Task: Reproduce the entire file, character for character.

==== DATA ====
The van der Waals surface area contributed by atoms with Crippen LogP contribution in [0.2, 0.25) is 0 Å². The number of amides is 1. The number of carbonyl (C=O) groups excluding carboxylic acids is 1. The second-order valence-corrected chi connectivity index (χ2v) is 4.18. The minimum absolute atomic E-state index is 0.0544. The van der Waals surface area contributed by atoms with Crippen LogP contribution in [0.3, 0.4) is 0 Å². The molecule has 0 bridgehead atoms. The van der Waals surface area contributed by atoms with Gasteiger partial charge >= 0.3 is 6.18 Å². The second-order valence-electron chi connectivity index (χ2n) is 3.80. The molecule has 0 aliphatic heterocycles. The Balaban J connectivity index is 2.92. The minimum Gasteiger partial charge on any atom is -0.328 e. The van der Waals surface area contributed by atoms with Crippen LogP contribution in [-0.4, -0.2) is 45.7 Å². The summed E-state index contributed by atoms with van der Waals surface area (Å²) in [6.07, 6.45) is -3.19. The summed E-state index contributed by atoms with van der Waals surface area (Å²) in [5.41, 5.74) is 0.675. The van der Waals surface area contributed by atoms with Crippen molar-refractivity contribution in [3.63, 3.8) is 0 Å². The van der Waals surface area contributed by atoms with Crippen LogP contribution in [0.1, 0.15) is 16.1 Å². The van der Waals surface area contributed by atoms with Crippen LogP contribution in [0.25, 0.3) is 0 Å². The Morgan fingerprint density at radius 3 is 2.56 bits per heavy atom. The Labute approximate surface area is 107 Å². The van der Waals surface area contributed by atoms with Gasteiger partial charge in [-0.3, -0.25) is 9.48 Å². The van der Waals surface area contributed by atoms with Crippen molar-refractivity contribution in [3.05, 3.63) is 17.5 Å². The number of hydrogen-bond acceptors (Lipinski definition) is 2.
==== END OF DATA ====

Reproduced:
The van der Waals surface area contributed by atoms with Crippen LogP contribution in [0.2, 0.25) is 0 Å². The number of amides is 1. The number of carbonyl (C=O) groups excluding carboxylic acids is 1. The second-order valence-corrected chi connectivity index (χ2v) is 4.18. The minimum absolute atomic E-state index is 0.0544. The van der Waals surface area contributed by atoms with Crippen LogP contribution in [0.3, 0.4) is 0 Å². The molecule has 0 bridgehead atoms. The van der Waals surface area contributed by atoms with Gasteiger partial charge >= 0.3 is 6.18 Å². The second-order valence-electron chi connectivity index (χ2n) is 3.80. The molecule has 0 aliphatic heterocycles. The Balaban J connectivity index is 2.92. The minimum Gasteiger partial charge on any atom is -0.328 e. The van der Waals surface area contributed by atoms with Crippen LogP contribution in [-0.4, -0.2) is 45.7 Å². The summed E-state index contributed by atoms with van der Waals surface area (Å²) in [6.07, 6.45) is -3.19. The summed E-state index contributed by atoms with van der Waals surface area (Å²) in [5.41, 5.74) is 0.675. The van der Waals surface area contributed by atoms with Crippen molar-refractivity contribution in [3.63, 3.8) is 0 Å². The van der Waals surface area contributed by atoms with Crippen LogP contribution in [0.1, 0.15) is 16.1 Å². The van der Waals surface area contributed by atoms with Crippen LogP contribution in [0.25, 0.3) is 0 Å². The Morgan fingerprint density at radius 3 is 2.56 bits per heavy atom. The Labute approximate surface area is 107 Å². The van der Waals surface area contributed by atoms with Gasteiger partial charge in [-0.3, -0.25) is 9.48 Å². The van der Waals surface area contributed by atoms with Crippen molar-refractivity contribution in [3.05, 3.63) is 17.5 Å². The number of hydrogen-bond acceptors (Lipinski definition) is 2.